Review: Standing on the Edge of Tomorrow

By Caroline Croasdaile

 2016, Lucy Raven

2016, Lucy Raven

 

The Serpentine Gallery

(8 Dec 2016 - 12 Feb 2017)

Edge of Tomorrow is the first UK feature-exhibit for the American artist Lucy Raven, and examines the origins of the media that inundates our lives- appearing in our homes, televisions, computer screens, and phones at light speed. Her reflections include tracing the copper wire used in mundane technology from an open pit mine in the American Southwest to a grim smelter in southern China. Most of the work of this video artist is presented through her cropped and edited film rolls that are thrown up against clean walls, illuminating London’s Serpentine Gallery.

As you progress through her fixtures in the gallery which includes a few photographs, and what appears to be a collage of found art, you enter a room with the flicker and stuttering sound of the 20th century- a projector playing a repetitive loop of TV test cards that flash through so quickly the eye can barely register the words on them as they appear. Further into the labyrinth, and at the heart of the exhibit, is a stereoscopic-style film showing a series of images slowly diverge and converge into a three-dimensional view. Watching this from the theatre seats with a pair of anaglyph 3D glasses on, it becomes clearer not only how someone employed in media editing achieves this effect, but also how the brain understands and pieces together the three-dimensionality of these images. Raven then goes on to contrast this film production process with ancient Indian bas-relief sculpture in her projected video entitled The Deccan Trap (2015), bridging past and current information art for us, the spectators.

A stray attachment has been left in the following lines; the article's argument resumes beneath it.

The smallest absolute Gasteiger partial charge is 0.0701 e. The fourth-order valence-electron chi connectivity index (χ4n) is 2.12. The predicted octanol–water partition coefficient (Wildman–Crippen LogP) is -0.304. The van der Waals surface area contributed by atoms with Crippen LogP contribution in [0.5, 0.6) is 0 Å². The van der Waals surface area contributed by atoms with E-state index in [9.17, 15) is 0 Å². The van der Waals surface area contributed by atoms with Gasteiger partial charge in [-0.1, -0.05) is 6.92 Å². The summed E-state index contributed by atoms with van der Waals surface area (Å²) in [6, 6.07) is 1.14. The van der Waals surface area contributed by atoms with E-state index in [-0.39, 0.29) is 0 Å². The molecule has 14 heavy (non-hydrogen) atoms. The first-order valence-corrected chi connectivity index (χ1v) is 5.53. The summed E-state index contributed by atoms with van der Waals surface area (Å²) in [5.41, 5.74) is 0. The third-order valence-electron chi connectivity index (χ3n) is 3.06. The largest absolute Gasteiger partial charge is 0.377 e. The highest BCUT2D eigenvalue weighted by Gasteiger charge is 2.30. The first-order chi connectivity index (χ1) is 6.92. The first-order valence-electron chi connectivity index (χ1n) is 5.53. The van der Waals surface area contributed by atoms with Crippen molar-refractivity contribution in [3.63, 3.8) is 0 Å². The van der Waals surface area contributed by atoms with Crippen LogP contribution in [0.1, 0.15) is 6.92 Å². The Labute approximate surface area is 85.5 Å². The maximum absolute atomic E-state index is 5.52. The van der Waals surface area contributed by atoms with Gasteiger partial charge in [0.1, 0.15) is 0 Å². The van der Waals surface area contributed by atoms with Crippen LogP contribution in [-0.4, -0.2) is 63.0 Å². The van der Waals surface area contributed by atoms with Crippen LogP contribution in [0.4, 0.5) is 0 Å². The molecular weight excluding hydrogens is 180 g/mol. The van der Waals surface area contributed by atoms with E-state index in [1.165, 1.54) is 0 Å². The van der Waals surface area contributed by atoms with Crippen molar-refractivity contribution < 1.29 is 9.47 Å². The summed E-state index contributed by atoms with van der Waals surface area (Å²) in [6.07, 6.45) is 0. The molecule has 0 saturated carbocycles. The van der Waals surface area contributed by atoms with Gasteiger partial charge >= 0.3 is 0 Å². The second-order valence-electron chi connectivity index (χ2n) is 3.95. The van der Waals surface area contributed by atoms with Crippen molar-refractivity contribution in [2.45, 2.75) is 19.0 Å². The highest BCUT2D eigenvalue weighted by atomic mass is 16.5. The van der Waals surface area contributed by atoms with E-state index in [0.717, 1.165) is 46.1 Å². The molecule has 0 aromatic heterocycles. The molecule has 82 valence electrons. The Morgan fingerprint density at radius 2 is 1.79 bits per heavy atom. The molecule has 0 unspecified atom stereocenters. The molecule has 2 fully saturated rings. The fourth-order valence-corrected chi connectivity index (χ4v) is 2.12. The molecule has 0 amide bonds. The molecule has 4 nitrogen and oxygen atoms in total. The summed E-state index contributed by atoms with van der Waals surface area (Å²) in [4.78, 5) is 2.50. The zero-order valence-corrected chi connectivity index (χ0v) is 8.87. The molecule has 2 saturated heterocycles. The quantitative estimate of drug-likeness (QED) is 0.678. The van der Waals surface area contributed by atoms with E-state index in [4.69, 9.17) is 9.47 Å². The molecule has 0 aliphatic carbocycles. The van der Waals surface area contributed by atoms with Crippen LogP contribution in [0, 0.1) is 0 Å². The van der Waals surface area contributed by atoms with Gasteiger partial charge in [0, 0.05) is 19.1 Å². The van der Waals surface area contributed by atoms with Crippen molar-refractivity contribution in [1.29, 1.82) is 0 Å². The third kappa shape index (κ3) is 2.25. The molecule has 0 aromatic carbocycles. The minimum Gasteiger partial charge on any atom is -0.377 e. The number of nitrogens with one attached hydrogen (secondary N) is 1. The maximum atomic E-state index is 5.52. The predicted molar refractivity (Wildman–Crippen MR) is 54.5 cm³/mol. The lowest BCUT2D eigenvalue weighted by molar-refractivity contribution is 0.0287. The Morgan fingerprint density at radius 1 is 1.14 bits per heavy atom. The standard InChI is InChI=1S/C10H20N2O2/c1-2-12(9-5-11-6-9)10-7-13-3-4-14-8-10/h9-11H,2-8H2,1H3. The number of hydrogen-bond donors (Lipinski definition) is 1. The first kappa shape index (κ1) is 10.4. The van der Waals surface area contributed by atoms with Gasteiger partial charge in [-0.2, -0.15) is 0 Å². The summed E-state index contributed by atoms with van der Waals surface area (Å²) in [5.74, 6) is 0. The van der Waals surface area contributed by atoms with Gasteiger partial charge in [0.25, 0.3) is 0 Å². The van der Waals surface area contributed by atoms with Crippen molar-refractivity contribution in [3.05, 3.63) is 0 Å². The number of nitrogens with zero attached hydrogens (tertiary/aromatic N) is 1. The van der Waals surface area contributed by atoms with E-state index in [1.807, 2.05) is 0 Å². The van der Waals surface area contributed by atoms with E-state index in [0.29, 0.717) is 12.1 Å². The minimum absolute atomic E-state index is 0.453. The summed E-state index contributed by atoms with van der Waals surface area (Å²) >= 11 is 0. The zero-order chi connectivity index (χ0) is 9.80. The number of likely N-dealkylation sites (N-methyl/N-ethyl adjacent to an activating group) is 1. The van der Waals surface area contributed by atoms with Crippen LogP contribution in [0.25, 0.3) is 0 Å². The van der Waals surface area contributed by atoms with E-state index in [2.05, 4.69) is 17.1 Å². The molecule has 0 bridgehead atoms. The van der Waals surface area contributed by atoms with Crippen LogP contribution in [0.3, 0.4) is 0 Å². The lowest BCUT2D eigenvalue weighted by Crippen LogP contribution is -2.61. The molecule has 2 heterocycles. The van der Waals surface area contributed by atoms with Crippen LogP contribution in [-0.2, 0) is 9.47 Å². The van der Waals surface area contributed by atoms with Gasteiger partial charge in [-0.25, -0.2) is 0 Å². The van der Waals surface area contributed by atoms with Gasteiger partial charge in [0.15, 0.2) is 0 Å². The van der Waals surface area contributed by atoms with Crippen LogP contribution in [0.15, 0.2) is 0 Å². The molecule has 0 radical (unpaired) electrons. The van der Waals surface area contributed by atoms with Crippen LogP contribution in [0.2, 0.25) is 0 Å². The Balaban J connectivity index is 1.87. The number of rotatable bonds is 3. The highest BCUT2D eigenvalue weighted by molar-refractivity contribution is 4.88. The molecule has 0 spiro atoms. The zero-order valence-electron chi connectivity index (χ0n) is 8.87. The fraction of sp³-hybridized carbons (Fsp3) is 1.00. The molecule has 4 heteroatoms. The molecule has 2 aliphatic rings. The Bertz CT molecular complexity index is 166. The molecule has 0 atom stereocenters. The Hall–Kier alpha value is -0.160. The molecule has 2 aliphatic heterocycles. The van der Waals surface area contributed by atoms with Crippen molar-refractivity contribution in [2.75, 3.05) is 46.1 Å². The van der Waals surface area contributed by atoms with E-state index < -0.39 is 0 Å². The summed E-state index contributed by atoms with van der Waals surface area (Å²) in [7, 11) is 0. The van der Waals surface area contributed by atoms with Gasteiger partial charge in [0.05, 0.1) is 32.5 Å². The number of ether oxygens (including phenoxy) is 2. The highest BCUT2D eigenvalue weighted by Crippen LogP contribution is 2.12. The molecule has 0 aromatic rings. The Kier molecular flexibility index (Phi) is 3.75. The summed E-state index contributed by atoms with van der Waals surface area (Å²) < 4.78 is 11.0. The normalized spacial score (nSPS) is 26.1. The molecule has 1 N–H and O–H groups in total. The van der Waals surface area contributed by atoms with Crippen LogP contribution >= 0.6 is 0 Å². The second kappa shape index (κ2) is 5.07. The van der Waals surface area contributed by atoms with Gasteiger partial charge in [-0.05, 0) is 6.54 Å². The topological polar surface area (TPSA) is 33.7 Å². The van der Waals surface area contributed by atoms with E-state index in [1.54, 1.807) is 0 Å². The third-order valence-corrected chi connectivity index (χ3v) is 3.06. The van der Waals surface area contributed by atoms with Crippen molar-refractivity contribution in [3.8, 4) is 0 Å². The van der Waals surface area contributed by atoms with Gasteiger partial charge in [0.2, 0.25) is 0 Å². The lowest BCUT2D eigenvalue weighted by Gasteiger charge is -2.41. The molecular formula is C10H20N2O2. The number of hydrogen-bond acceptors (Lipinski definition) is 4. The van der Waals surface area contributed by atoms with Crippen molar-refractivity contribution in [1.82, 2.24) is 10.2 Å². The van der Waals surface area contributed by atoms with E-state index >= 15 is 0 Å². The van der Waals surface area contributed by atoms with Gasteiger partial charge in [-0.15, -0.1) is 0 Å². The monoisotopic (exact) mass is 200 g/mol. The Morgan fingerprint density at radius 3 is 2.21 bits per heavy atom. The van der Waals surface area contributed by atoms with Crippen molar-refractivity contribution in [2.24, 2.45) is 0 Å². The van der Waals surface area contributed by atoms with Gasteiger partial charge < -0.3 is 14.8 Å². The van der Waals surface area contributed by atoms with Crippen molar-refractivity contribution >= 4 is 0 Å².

Some of her work is very firmly rooted within the sphere of minimalist contemporary art, and I struggled to appreciate the aesthetic simplicity of Casters (2016), which is essentially just two balls of light that move in long arcs around the room. The difficult part of viewing Raven’s art is the intentional shift in tempo of the media-stream she provides us. She forces us to slow down to what feels like a grinding pace, or speed up into a manic trance. However, by doing this she certainly elicits a re-examination and renewed appreciation for the process behind content that we ravenously consume, and a keen observation on the interconnectivity of the eye and the brain. Raven has hit upon intriguing issues in information-based art, however her art struggled to fill the spaces of The Serpentine Gallery- my only complaint is that there was not more of it.

HASTA